Glenrose Xaba grabbed our attention when she won the Soweto 10km in 35 minutes (!). We wanted to find out how she did it – and what insight she could share to help improve your running.
Glenrose also won the coveted 2018 SPAR Women’s 10km Challenge Grand Prix series this year, proving not only how much she loves this distance, but that she has managed to consistently perform well throughout the year.
“I’ve always loved playing sports, from my football days, but running has been my calling – I absolutely love running,” says Glenrose. We get it. And we love running too! After chatting to her, we realised there were key pointers that we could use to improve our own 10km times.
1. Rest before race day
“Don’t train hard in the week before your race,” advises Glenrose. “I knew that I could defend my title this year because I had so much rest before the race. I wasn’t training a lot [because] I was busy with my exams,” explains the 23-year-old.
She’s in her final year of studying electrical engineering at Tshwane North College, Mamelodi. Although she does advise going for an easy 20-minute jog a day before race day.
2. Pace yourself
“Race you your own race and don’t focus on another’s. Know how to pace yourself,” says Glenrose. “When I approach 7km, that’s where the race and competition starts.” This is such a great reminder not to start out too fast and make sure you keep reserves for the last 3km – that’s the time to push, according to Glenrose.
3. Set a goal and stick to it
“Dedicate yourself and aim high! My favourite races are the FNB 10km and the Spar Ladies 10km. My personal best is 33:14, which I ran at the FNB Durban 10km on 14 October 2018. But I’m looking to run a sub-33:00 to 32:00 next year.”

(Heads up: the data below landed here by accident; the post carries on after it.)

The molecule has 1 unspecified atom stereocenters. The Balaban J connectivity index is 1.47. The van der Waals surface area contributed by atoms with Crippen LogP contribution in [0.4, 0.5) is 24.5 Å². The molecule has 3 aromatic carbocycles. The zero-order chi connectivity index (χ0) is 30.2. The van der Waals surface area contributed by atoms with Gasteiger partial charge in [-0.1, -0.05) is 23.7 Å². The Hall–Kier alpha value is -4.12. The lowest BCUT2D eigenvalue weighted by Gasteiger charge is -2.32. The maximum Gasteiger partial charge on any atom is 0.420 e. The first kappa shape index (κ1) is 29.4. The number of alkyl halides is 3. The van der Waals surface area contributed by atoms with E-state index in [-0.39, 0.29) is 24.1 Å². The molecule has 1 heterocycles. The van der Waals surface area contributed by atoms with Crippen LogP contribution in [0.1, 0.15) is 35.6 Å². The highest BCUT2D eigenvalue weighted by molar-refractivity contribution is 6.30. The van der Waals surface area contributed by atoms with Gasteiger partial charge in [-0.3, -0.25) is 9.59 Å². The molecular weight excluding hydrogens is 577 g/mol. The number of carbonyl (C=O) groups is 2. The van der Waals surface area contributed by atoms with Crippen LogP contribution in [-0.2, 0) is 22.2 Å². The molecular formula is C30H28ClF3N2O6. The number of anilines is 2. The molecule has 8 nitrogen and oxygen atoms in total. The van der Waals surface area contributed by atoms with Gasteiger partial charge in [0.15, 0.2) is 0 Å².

4. Train with people faster than you
“Join a training group that runs faster than you – that can help you to improve yourself. You need to be patient, stay focused and be positive. Believe in yourself. Set a time you want to run and work hard,” says Glenrose. She does all her running in the morning because the afternoons are too hot.
5. Strength train
Glenrose’s go-to cross-training tips for running include: “Sit-ups every day for 30 seconds to one minute. Do push-ups and drills, and always stretch.”
6. Check your nutrition
“Usually, my breakfast on race day is two slices of bread, rooibos tea and a banana. I eat a banana before the race because it gives me energy, and helps prevent cramps and lactic energy in the body. I also drink a lot of water to stay hydrated,” says Glenrose.
It’s important to remember that everyone’s body is different and that different foods work for different people. Remember not to try anything new on race day! Test running a time trial on the foods you would want to consume on race day and see what works for you.
And the night before? Glenrose believes in a combo of carbs, protein and veggies. “Dinner before my race is always pap or rice or pasta with red meat or chicken and some vegetables. I also drink Slow-Mag for recovery before I go to bed.”
“In the camp I will get to listen what our golden girl has to say and learn more about running and I’ll be getting some tips on how to stay injury-free. Also, how to be progressive in your life when you’re faced with difficult obstacles and how to overcome them and what you can do to achieve your plans or dreams.
” The training camp will take place at the Nike Football Training Centre in Soweto. Already under Caster’s mentorship, Glenrose’s dream is to run the fastest 10km by a South African woman ever.
Glenrose will be joined by a crew of aspiring rising South African female runners, which includes:
Zazini Sokwakhana (400m), Keletso Senosi (800m), Simonay Weitsz (cross country), Edwin van Wyk (hurdles), Valeska Nel (200m and 100m), Caroline Mosime (100m, 200m, 400m and high jump) and Welma Nkuna (cross country). Keep an eye out for these names! They’ll be making history!
This article was originally published on Women's Health